Author Archives: Michael Riley

For the local newspaper

One of my tasks here in Wakefield is continuing a column that Pastor Thomas Bauder used to write for the local newspaper. I’m planning to cross-post these essays on the blog as well. Here’s the first essay, in which I introduce myself.


The editor of this paper has my thanks for allowing me to inherit the column previously written by Pastor Thomas Bauder, who preceded me in the pulpit of Calvary Baptist Church of Wakefield. My further thanks go to Pastor Bauder; he answered dozens of my questions and has shown me nothing but kindness in this transition. I know full well that I cannot replace him.

As a newcomer, a word of introduction is in order. I was born and reared in suburban Detroit. (The church here has agreed to mock my origins only when I really deserve it.) I have a couple of degrees in Bible and theology and am working on another. My ministry to this point has been mostly in academic institutions: I taught at a Bible college in Arizona and was most recently an administrator at a seminary in Minneapolis.

My wife Alicia is from Washington state, born near the coast and reared in the mountains on its eastern side. We met and were married in Arizona. Our daughter Katharine is 18 months old, and she will be an older sister come the turn of the new year.

I intend to continue writing this column in the format that Pastor Bauder established: simply explaining what the Bible says in answer to various questions. Why so? Mostly because I have little else worthwhile to offer. No one should read this column (or attend Calvary Baptist Church, for that matter) to marvel at my wisdom. I’m still youngish, and the Bible says nothing flattering about the wisdom of the young. Even if I were a fountain of wisdom, my calling as a pastor is not to be a puritanical Dear Abby. Opinions and advice are cheap and plentiful, and although I think mine are correct (else I wouldn’t hold them), they can be safely discarded if they are merely mine.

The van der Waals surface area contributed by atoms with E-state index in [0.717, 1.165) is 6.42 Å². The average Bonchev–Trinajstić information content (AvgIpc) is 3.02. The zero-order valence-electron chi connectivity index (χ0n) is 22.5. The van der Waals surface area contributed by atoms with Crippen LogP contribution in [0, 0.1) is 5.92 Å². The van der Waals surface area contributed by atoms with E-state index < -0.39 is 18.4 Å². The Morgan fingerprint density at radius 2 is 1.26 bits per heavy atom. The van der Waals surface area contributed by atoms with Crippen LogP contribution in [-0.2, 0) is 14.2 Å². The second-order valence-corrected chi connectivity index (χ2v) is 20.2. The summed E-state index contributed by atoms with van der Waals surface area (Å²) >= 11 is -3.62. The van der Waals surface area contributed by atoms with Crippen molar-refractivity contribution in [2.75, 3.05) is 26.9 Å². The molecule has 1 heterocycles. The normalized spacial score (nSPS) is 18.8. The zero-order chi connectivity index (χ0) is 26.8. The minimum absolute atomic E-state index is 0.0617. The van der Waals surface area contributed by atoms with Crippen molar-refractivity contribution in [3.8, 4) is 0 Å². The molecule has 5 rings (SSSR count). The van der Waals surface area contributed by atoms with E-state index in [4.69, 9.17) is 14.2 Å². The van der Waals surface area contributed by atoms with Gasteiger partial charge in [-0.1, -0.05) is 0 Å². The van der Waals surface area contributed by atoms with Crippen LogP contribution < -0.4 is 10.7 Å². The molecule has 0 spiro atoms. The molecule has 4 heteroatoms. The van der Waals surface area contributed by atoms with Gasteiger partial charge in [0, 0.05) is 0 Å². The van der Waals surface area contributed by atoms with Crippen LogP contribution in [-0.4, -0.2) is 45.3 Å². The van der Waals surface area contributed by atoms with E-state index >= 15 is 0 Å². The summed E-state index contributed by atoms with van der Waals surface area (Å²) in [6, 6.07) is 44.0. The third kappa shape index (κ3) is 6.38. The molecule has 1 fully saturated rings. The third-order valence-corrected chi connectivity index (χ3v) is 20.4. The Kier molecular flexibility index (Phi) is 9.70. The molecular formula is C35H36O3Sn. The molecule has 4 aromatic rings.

No, anything of value that I have to say must be rooted in a deeper wisdom. I’m convinced that the Bible is the very Word of God, and this column will (continue to) be written with that conviction. Proverbs, the very heart of the Bible’s wisdom books, tells us that “the fear of the Lord is the beginning of knowledge” (1:7), and for that reason, the Psalmist calls the Word of God “a lamp to my feet, and a light to my path” (119:105).

And so my life, my pastorate, and this column will be driven by a commitment to the Bible’s total trustworthiness. Why believe a thing like that? That, my friends, is certainly a column for another week.

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Posted by on July 18, 2012 in Newspaper Article, Pastoral


Preaching the dangers of tradition

Next Sunday, the next passage in our church’s current sermon series is Mark 7. In this passage, Jesus condemns the religious leaders of his day for allowing their traditions to trump the actual law of God.